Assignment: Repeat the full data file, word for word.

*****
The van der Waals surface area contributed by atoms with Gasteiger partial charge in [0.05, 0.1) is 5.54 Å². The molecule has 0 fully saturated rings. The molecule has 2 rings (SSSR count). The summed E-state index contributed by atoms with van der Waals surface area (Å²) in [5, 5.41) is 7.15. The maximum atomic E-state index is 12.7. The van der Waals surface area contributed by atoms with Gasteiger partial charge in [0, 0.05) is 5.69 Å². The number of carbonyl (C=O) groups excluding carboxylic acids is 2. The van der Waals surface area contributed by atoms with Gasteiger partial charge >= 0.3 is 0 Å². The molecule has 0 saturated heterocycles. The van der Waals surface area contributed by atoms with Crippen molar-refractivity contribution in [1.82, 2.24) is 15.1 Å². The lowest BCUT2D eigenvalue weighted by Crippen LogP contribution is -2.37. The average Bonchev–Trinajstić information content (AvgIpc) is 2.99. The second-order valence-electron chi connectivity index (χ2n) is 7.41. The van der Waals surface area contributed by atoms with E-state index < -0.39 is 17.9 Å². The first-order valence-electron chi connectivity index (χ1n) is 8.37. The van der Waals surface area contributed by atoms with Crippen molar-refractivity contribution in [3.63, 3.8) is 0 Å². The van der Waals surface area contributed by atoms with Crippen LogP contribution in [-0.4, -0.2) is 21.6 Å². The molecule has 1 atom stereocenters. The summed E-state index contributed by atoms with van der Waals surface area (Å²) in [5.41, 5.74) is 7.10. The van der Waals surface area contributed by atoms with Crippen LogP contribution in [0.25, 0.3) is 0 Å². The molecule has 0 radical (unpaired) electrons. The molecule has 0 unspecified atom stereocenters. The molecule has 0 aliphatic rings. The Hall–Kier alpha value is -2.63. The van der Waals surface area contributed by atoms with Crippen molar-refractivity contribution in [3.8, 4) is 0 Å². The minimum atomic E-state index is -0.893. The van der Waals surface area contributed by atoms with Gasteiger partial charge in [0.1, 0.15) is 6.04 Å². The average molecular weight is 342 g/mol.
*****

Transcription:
The van der Waals surface area contributed by atoms with Gasteiger partial charge in [0.05, 0.1) is 5.54 Å². The molecule has 0 fully saturated rings. The molecule has 2 rings (SSSR count). The summed E-state index contributed by atoms with van der Waals surface area (Å²) in [5, 5.41) is 7.15. The maximum atomic E-state index is 12.7. The van der Waals surface area contributed by atoms with Gasteiger partial charge in [0, 0.05) is 5.69 Å². The number of carbonyl (C=O) groups excluding carboxylic acids is 2. The van der Waals surface area contributed by atoms with Gasteiger partial charge >= 0.3 is 0 Å². The molecule has 0 saturated heterocycles. The van der Waals surface area contributed by atoms with Crippen molar-refractivity contribution in [1.82, 2.24) is 15.1 Å². The lowest BCUT2D eigenvalue weighted by Crippen LogP contribution is -2.37. The average Bonchev–Trinajstić information content (AvgIpc) is 2.99. The second-order valence-electron chi connectivity index (χ2n) is 7.41. The van der Waals surface area contributed by atoms with E-state index < -0.39 is 17.9 Å². The first-order valence-electron chi connectivity index (χ1n) is 8.37. The van der Waals surface area contributed by atoms with Crippen molar-refractivity contribution in [3.63, 3.8) is 0 Å². The van der Waals surface area contributed by atoms with Crippen LogP contribution in [-0.4, -0.2) is 21.6 Å². The molecule has 1 atom stereocenters. The summed E-state index contributed by atoms with van der Waals surface area (Å²) in [5.41, 5.74) is 7.10. The van der Waals surface area contributed by atoms with Crippen LogP contribution in [0.25, 0.3) is 0 Å². The molecule has 0 radical (unpaired) electrons. The molecule has 0 unspecified atom stereocenters. The molecule has 0 aliphatic rings. The Hall–Kier alpha value is -2.63. The van der Waals surface area contributed by atoms with Crippen molar-refractivity contribution in [3.8, 4) is 0 Å². The minimum atomic E-state index is -0.893. The van der Waals surface area contributed by atoms with Gasteiger partial charge in [0.1, 0.15) is 6.04 Å². The average molecular weight is 342 g/mol.